MC is transferred through feeding from the cyanobacteria to zooplankton, fish and other aquatic biota and even to higher trophic levels [16,17,18]. Phytoplanktivouros fish such as filter-feeding Oreochromis niloticus are exposed to MC by unselective ingestion of toxic cyanobacterial cells [19]. In contrast, zooplanktivorous and carnivorous fish show a more direct feeding mode and could be exposed to cyanotoxins via trophic transfer [20]. On the other hand, even juvenile Oreochromis niloticus and smaller fish feeding more selectively on zooplankton in Murchison Bay, Lake Victoria, were observed to ingest toxic cyanobacteria along with detritus [21]. The occurrence of MC in fish tissue sampled from East African Lakes (including Lake Mburo, Napoleon Gulf and Murchison Bay of L. Victoria) has been demonstrated previously [19,22,23]. In order to assess human exposure risk, Poste et al. [23] pointed out the need to consider potential exposure to MC through fish consumption. These authors tested a variety of different fish species differing in feeding modes, including filter feeders, carnivorous feeders and small (juvenile) zooplanktivorous fish species. In contrast to large fish species where dorso-lateral fish muscle tissue was analyzed, the small fish (<10 cm) were analyzed in total. In this study, [23] the total MC concentrations were estimated by ELISA sometimes exceeding the Total Daily Intake (TDI) guideline (0.04 µg/kg body weight assuming a consumption of 100 g of fish daily) several fold [24]. The highest MC concentrations were determined in small (juvenile) zooplanktivorous fish such as Haplochromis spp. and the silver cyprinid Rastrineobola argentea, which could have resulted from the inclusion of toxic cyanobacteria in the gut. Commercial fishing for R. argentea started in the 1980s and today is considered the most important fishery by mass in the Lake Victoria region [25]. Small fish such as R. argentea are popular food around Lake Victoria and are marketed locally by women providing a cheap source of animal protein for the undernourished population [26,27]. These small fish are caught during the night using light traps and dried in the sun between 6 and 8 h the following day. Since the small fish are eaten as a whole, a transfer of MC to humans seems more likely when compared with fish muscle tissue consumption. It is known that MC cannot be degraded by sunlight alone. Indeed, the rate of MC degradation in the light depends on several factors such as wavelength (UV), pH and the presence of pigments or photocatalysts [12]. Because the small fish are dried in the sun for several hours, the exposure to sunlight might enable a breakdown of MC because ingested and lysing cyanobacterial cells in the gut would release photopigments as well. This study aimed to (i) quantify MC content in the locally consumed small fish in relation to the MC concentration in phytoplankton, and (ii) establish whether the processing of fish through drying in the sunlight has an effect on the final MC content in the fish. Fish sampled from inside the eutrophic Nyanza Gulf (ST1) near Kisumu were compared with fish sampled from Rusinga Channel located close to the main basin (ST2), that is less affected by eutrophication and MC contamination [9].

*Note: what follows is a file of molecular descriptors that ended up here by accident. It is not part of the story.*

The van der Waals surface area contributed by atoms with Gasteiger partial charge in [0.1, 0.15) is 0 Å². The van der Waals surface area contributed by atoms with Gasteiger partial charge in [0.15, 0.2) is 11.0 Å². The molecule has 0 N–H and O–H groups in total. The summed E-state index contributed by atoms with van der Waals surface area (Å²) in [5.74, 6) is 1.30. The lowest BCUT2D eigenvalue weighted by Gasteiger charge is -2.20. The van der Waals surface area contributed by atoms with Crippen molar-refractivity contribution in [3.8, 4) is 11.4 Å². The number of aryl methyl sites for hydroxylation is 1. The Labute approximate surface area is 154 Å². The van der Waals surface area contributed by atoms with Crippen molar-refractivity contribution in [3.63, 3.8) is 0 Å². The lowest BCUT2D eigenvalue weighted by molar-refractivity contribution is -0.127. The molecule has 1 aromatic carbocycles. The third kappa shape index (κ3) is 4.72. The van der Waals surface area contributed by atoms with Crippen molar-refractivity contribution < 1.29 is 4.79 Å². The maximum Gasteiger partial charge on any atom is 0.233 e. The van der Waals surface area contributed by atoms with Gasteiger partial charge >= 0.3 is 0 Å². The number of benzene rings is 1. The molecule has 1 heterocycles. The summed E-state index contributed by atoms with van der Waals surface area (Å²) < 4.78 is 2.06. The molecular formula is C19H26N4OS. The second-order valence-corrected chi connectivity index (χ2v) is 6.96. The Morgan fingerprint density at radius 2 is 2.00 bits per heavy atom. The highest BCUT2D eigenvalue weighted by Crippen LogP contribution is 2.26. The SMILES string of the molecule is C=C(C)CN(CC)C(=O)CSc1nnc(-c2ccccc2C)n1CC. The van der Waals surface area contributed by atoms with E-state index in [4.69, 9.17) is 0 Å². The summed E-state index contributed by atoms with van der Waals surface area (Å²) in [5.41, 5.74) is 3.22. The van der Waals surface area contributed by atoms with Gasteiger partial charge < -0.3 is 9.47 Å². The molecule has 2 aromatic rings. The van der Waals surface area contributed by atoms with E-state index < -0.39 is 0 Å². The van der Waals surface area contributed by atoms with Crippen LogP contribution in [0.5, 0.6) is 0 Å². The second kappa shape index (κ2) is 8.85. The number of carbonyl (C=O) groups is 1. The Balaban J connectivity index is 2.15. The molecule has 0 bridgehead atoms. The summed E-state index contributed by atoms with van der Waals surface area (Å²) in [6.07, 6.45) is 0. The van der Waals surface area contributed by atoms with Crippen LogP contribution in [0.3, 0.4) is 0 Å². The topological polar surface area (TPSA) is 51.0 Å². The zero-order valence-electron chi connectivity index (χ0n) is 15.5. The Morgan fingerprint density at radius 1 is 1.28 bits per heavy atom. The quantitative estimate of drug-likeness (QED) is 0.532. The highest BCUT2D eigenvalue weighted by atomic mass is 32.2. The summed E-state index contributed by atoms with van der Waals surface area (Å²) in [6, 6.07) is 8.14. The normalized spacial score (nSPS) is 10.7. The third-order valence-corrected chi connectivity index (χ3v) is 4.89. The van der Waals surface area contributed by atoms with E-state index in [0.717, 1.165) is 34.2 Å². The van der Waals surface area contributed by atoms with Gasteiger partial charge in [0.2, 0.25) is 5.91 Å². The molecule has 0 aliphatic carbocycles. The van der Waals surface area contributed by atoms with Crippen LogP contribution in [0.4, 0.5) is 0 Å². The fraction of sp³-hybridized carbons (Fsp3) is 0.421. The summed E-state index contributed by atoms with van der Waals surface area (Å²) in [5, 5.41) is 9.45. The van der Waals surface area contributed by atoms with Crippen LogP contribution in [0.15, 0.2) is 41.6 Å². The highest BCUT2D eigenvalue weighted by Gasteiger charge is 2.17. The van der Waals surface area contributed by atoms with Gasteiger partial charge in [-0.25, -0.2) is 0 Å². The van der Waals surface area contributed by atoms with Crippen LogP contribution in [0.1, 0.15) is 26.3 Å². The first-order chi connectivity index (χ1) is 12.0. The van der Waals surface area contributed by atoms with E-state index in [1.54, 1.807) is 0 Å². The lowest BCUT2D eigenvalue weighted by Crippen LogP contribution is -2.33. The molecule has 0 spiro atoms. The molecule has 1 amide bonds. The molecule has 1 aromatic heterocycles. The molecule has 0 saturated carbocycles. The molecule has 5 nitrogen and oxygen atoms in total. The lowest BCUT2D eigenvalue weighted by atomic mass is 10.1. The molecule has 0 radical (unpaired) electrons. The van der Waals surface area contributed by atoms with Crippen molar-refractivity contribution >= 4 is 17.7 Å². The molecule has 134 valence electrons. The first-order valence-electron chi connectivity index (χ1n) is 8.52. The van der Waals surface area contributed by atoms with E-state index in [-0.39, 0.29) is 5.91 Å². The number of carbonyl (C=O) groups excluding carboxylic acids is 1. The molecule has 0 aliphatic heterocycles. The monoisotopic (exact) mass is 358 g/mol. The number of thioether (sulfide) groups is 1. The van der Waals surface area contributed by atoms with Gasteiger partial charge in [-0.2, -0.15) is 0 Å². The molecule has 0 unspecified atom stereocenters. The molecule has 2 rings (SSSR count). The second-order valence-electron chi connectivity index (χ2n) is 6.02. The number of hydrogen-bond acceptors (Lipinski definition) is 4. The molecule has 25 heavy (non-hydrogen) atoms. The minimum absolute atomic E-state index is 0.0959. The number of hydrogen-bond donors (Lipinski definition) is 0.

2. Results